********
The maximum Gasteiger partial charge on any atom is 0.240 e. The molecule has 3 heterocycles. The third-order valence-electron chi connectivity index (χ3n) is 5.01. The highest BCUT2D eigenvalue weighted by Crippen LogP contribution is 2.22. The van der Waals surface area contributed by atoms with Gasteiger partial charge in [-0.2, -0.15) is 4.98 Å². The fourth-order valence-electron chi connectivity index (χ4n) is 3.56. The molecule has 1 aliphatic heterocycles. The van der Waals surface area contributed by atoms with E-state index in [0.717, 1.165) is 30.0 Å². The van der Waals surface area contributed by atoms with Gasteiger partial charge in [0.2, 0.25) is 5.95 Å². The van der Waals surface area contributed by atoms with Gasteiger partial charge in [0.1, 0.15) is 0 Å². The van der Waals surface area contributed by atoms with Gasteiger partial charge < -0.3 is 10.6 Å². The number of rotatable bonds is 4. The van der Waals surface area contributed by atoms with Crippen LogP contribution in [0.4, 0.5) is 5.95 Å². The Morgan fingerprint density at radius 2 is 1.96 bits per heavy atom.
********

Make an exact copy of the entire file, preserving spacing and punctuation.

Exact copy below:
The maximum Gasteiger partial charge on any atom is 0.240 e. The molecule has 3 heterocycles. The third-order valence-electron chi connectivity index (χ3n) is 5.01. The highest BCUT2D eigenvalue weighted by Crippen LogP contribution is 2.22. The van der Waals surface area contributed by atoms with Gasteiger partial charge in [-0.2, -0.15) is 4.98 Å². The fourth-order valence-electron chi connectivity index (χ4n) is 3.56. The molecule has 1 aliphatic heterocycles. The van der Waals surface area contributed by atoms with E-state index in [0.717, 1.165) is 30.0 Å². The van der Waals surface area contributed by atoms with Gasteiger partial charge in [0.2, 0.25) is 5.95 Å². The van der Waals surface area contributed by atoms with Gasteiger partial charge in [0.1, 0.15) is 0 Å². The van der Waals surface area contributed by atoms with Gasteiger partial charge < -0.3 is 10.6 Å². The number of rotatable bonds is 4. The van der Waals surface area contributed by atoms with Crippen LogP contribution in [0.4, 0.5) is 5.95 Å². The Morgan fingerprint density at radius 2 is 1.96 bits per heavy atom.